Smart Growth Means Accessibility: SGA Attends Disability Economic Justice Collaborative Anniversary Celebration

A seated crowd faces two screens, with three main speakers at the front of the room.
A crowd of attendees seated at the District Winery in Washington, D.C. for the Disability Economic Justice Collaborative “A Year of Collective Progress” anniversary event viewing opening remarks on two screens. Photo credit: The Century Foundation
Inaccessibility in society often means that disabled people simply don’t have the same opportunities as their non-disabled counterparts. Barriers make something as simple as leaving the house difficult, and sometimes impossible; often leaving disabled people cut off from society. Despite being more likely to rely on public transportation, one of the biggest mobility challenges cited by the disability community in the U.S. is a lack of access to public transportation. This is an issue that needs to be addressed by those who work in transportation reform by evolving systems and policy—organizations like Smart Growth America. To do this, we have to make concerted efforts to go where disabled people are, listen to their perspectives, and uplift their work.

With this in mind, SGA staff joined the Disability Economic Justice Collaborative (DEJC) on Tuesday, April 18 in celebrating their one year anniversary as an organization—which originated as a partnership betweenThe Century Foundation’s Disability Economic Justice team and the Ford Foundation. DEJC brings together over 40 disability rights and justice organizations and Washington, D.C.-based think tanks with advocacy, research and policy organizations in order to use innovation and activism to fight against the lack of economic opportunity and equity facing people with disabilities across America. 

As the world’s largest minority, the disability community consists of over 650 million people worldwide and includes people of every race, religion, gender, sexual orientation, and age. Yet, members of the disability community are ostracized and discriminated against within the systems at the core of American society. While the poverty rate of non-disabled adults is approximately 12 percent, the rate for disabled adults is over double that at a staggering 27 percent. A multitude of inequities experienced by the disability community include lack of access to education, barriers to attaining employment, and costly healthcare contribute to this reality. DEJC is using their multi-faceted approach to change the systems that are preventing disabled people from living the lives they deserve.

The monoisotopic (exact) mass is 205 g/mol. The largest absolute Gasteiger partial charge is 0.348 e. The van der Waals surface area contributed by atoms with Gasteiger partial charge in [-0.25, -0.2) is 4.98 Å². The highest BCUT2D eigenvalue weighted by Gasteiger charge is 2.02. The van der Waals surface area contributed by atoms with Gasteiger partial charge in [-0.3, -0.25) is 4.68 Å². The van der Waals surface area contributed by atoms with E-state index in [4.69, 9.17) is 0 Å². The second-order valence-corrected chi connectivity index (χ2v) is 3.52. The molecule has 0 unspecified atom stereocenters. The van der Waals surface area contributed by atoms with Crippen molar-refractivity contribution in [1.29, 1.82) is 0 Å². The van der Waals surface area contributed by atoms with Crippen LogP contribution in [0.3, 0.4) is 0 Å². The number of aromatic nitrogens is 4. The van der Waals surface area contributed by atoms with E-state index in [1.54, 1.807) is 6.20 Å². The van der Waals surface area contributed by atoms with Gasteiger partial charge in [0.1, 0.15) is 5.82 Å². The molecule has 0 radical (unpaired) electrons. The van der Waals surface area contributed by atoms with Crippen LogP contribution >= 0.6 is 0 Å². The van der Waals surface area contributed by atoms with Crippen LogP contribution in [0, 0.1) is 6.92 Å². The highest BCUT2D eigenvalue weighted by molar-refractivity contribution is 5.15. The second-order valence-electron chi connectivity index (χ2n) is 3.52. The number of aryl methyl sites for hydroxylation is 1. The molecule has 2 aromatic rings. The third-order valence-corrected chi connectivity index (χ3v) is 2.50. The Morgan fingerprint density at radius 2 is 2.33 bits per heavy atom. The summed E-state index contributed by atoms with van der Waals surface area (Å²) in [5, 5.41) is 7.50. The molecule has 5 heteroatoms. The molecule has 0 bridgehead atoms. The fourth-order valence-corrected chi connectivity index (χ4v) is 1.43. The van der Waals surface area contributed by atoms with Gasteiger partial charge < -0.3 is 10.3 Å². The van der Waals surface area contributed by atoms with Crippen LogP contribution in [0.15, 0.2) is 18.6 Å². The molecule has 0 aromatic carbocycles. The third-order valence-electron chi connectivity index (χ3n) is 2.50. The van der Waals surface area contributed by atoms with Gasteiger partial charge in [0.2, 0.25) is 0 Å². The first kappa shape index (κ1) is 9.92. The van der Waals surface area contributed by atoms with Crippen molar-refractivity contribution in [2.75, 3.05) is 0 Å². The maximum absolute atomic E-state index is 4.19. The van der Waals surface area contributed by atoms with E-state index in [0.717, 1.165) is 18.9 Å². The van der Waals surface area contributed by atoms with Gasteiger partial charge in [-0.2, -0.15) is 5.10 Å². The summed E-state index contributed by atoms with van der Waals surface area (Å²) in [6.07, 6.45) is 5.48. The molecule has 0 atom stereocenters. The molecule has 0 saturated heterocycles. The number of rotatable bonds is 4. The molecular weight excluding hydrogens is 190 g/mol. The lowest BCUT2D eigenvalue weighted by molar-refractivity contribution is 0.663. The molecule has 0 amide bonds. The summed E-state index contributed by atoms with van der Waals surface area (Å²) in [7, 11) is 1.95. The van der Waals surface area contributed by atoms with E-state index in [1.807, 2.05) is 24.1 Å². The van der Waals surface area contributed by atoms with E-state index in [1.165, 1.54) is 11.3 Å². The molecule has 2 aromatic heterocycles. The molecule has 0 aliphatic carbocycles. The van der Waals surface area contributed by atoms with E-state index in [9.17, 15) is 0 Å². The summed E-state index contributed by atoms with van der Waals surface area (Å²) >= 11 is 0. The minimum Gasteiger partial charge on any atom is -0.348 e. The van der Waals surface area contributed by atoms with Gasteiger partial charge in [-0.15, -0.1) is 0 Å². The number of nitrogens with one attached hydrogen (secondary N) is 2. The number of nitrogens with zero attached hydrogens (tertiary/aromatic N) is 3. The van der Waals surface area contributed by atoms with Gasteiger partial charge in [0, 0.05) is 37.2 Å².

The DEJC’s hybrid anniversary celebration event began with opening remarks from Research and Policy Associate at DEJC, Kings Floyd. She set the tone with an important insight, ”When you design things that are more accessible, you design everything for the better.” She pointed out that accessible infrastructure—for example, curb ramps—not only benefit disabled people, but a variety of others as well; parents with strollers, people riding scooters or bikes, and pedestrians in general all benefit from this and other types of accessibility. 

Floyd was followed by House Representative Bobby Scott (D) of Virginia, who spoke about the inequity disabled workers face because of the 14(c) Subminimum Wage provision under the Fair Labor Standards Act. This provision allows some employers to pay disabled employees less than minimum wage—sometimes pennies on the dollar. In his remarks, Representative Scott announced the reintroduction of the Transformation to Competitive Integrated Employment Act, which will allow the disability community to work with businesses to create more equitable employment practices.

“As lawmakers and advocates, we have a responsibility to make sure that people with disabilities have access to a rewarding career.” —House Representative Bobby Scott, Virginia

Congressman Scott was followed by Disability Economic Justice Collaborative staff Director Kim Knacktedt, and Senior Advisor to the Rebecca Vallas. They were followed by The Century Foundation’s President, Mark Zuckerman, who explained that in an U.S. economic system that is failing disabled people. Zuckerman reminded everyone that transformative policy work must be inclusive of disability—no matter what the topic is.

 “Every policy is a disability policy.” —Mark Zuckerman, President of The Century Foundation

Following the opening remarks, a panel of accomplished disabled changemakers shared personal experiences and professional insights, while moderated by author and disability activist Emily Ladau. The panel featured activists Dom Kelly, Claire Guzdar, Netia McCray; and Sue Popkin. The full opening remarks and panel can be viewed here.

One of SGA’s programmatic priorities is to create communities where everyone can thrive, which means that equity for disabled people has to be part of the conversation. As SGA seeks to educate, transform policy, and advocate, we will continue to educate ourselves on how to make our work as accessible and equitable as possible by seeking out ways to show up for groups, like the disability community, that are often ignored by organizations like ours who are making changes that will have a huge impact on their lives.

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